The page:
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"Jawboning" case is a loser for all involved

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Jul 17, 2023
Illustration of a hand pulling a piece of black tape off of text on a speech bubble

Illustration: Sarah Grillo/Axios

Long-running partisan fights over what speech should be allowed online have bubbled over in a federal case that could actually force Congress to set rules for how the government should engage with tech companies.

Driving the news: The case stems from a battle between the Biden administration and the states of Louisiana and Missouri over alleged free speech violations around COVID-19 content.

Why it matters: What's unfolding is a high-profile test case of just how far government "jawboning," or exerting influence from a position of authority, on social media companies can go, with repercussions that could end up disastrous for any political party or government.

  • It's also proof that pressure on speech intermediaries, in this case major social media platforms, are under more pressure that ever, and simply deciding the rules of engagement as time goes on won't stand.
  • Different political parties will push for different standards depending on who's in power at the time.

The backstory: On July 4, a federal judge blocked certain Biden administration agency officials from communicating with social media companies about "protected speech," arguing that Biden administration officials had gone too far in pressuring companies to take down anti-vaccine posts.

  • The Justice Department appealed the injunction, saying such a block could hurt national security interests, and that same judge, Trump-appointed Terry Doughty, denied the appeal.
  • On Friday, the 5th U.S. Circuit Court of Appeals granted a temporary stay of the July 4 order.

The big picture: If Doughty's ruling stands, it will dramatically change the way the U.S. government and social media communicate, something that's grown increasingly important in the past decade.

  • Beyond public health emergencies, the government and tech companies communicate about national security, elections, child trafficking, natural disasters and more, coordinating to disseminate accurate information to the public.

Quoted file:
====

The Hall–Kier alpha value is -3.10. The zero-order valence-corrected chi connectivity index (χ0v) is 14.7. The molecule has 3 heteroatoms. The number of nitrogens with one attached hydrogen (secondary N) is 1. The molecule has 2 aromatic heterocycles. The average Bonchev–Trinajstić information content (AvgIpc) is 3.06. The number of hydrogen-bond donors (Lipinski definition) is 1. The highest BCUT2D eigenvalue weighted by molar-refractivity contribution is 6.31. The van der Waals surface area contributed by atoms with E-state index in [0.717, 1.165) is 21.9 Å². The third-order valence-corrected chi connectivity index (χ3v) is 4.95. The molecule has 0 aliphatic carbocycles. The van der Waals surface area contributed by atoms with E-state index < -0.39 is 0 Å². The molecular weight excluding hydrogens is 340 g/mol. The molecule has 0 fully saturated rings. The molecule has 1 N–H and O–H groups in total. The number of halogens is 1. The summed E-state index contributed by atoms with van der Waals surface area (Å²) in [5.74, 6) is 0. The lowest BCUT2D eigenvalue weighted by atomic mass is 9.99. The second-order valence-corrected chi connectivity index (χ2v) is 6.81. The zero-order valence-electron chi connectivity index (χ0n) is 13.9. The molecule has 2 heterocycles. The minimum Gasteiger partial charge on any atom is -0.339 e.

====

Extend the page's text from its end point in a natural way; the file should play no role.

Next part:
• Even an ambiguous ruling will alter that back-and-forth and have a chilling effect on communication.

Details: This case hasn't been particularly flattering for anyone involved, and displays just how messy things get when politicians want the speech they like to be kept online and unwanted speech taken down.

  • The case is based on emails in which Biden administration officials pressed tech company representatives to take action on posts expressing skepticism about the efficacy of COVID-19 vaccines.
  • In the lawsuit, the state AGs allege the Biden administration threatened action on Section 230 and antitrust, and asked for immediate answers on posts they wanted taken down.

What they're saying: "It strikes me as deeply problematic when government officials use informal methods — bully pulpit, jawboning, behind-the-scenes threats — to achieve results that they couldn't achieve through the democratic process," Matt Perault, former head of global policy development at Meta, told Axios.

  • "If the First Amendment prohibits the government from regulating certain speech on tech platforms, then it shouldn't use private pressure as a backdoor workaround to the First Amendment," said Perault, now director of the University of North Carolina's Center on Technology Policy.
  • "At the same time, private communication can be very productive when it's focused on learning and sharing information."

The intrigue: The injunction made an exception for "threats to public safety or security of the United States."

  • U.S. government officials would say that they were doing just that by advocating for posts encouraging vaccine skepticism to be taken down.

Be smart: The ruling is contradictory, no matter what side you're coming at it from. Genevieve Lakier, a law professor at the University of Chicago, told the New Yorker's Isaac Chotiner about the ruling:

  • "Read one way, the injunction chills an enormous amount of speech. Read another way, it doesn’t really change anything at all."
  • "But when you get an injunction like this from a federal court, it’s better to be safe than sorry. I imagine that all of the agencies and government officials listed in the injunction are going to think, We’d better shut up."

What's next: Depending on what happens next in the 5th Circuit, the case could end up before the Supreme Court.

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